Motaz Zahran, Egypt’s ambassador to the United States, welcomed US and international mediation of a dangerous dispute over the Nile’s waters between Egypt and its upriver neighbor, Ethiopia. Zahran said Addis Ababa is showing “no political will whatsoever” in reaching agreement on the Grand Ethiopian Renaissance Dam (GERD), which is why US and international intervention is needed, and welcome, to break the deadlock.
- In his confirmation hearing last month, US Secretary of State Antony Blinken warned that the stalled GERD talks could “boil over,” and promised that the United States would be “fully engaged” in the region.
- “We certainly encourage the new administration to be fully engaged in shepherding” a resolution of the stalled talks, Zahran said in an exclusive interview with Al-Monitor.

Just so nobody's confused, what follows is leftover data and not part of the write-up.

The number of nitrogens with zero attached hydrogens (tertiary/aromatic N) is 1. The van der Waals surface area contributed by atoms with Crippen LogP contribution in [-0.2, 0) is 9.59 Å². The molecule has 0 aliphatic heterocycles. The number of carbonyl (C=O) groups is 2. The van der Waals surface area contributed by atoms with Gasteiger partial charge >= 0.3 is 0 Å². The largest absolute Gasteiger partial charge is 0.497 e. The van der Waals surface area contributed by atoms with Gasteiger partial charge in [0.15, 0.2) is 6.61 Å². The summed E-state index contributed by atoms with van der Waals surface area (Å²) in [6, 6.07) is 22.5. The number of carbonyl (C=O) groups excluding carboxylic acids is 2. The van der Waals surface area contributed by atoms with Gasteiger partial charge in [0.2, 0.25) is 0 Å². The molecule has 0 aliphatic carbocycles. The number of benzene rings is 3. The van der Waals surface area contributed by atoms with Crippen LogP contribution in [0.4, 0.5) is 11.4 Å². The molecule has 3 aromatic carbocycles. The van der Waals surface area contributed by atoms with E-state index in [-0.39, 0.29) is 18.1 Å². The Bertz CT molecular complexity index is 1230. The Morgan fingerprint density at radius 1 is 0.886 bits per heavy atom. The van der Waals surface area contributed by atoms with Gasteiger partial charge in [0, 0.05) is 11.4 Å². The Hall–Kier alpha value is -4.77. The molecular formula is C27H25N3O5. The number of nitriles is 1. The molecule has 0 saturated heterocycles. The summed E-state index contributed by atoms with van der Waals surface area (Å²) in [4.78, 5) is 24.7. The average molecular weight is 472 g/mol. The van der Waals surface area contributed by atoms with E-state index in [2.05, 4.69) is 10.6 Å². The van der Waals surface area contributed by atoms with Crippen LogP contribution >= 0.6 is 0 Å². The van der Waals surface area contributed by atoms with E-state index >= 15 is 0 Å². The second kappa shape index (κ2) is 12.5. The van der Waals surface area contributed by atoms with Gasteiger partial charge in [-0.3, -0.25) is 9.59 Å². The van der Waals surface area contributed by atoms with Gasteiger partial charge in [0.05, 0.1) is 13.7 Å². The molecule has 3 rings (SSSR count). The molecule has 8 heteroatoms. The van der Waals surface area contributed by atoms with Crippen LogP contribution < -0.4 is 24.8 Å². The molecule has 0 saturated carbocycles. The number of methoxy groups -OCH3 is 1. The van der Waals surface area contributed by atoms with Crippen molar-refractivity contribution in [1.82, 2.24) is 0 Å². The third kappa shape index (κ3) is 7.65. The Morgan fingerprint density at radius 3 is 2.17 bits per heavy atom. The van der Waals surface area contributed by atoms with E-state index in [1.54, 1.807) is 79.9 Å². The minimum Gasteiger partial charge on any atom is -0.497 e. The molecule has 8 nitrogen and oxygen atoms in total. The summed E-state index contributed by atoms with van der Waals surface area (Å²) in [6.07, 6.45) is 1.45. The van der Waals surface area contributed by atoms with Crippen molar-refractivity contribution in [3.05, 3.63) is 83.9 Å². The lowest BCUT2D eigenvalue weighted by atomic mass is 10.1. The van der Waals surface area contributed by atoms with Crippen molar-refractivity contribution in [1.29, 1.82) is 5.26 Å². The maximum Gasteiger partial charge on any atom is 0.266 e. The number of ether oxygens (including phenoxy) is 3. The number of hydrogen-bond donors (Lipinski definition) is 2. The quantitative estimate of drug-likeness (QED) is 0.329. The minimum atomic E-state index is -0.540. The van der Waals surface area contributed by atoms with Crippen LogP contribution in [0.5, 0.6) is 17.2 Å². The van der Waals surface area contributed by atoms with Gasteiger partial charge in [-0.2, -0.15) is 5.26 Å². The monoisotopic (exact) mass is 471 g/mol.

- Egypt depends on the Nile for 95% of its water. If that water source isn’t carefully managed, Zahran warns, there is the “potential to disrupt the livelihoods for over 150 million Egyptians and Sudanese”; all this could “create an avalanche of socioeconomic turbulence.”
Zahran also discussed:
• Why the US-Egyptian relationship “transcends local politics” in both countries.
• The Egyptian economy’s resilience during the COVID-19 pandemic (see below).
• Egypt’s role in Israeli-Palestinian and Libyan peace efforts.
• Egypt’s support for the governments of Sudan and Iraq.
• Turkey’s “extremely destructive role” in Libya, which is creating “another Syria.”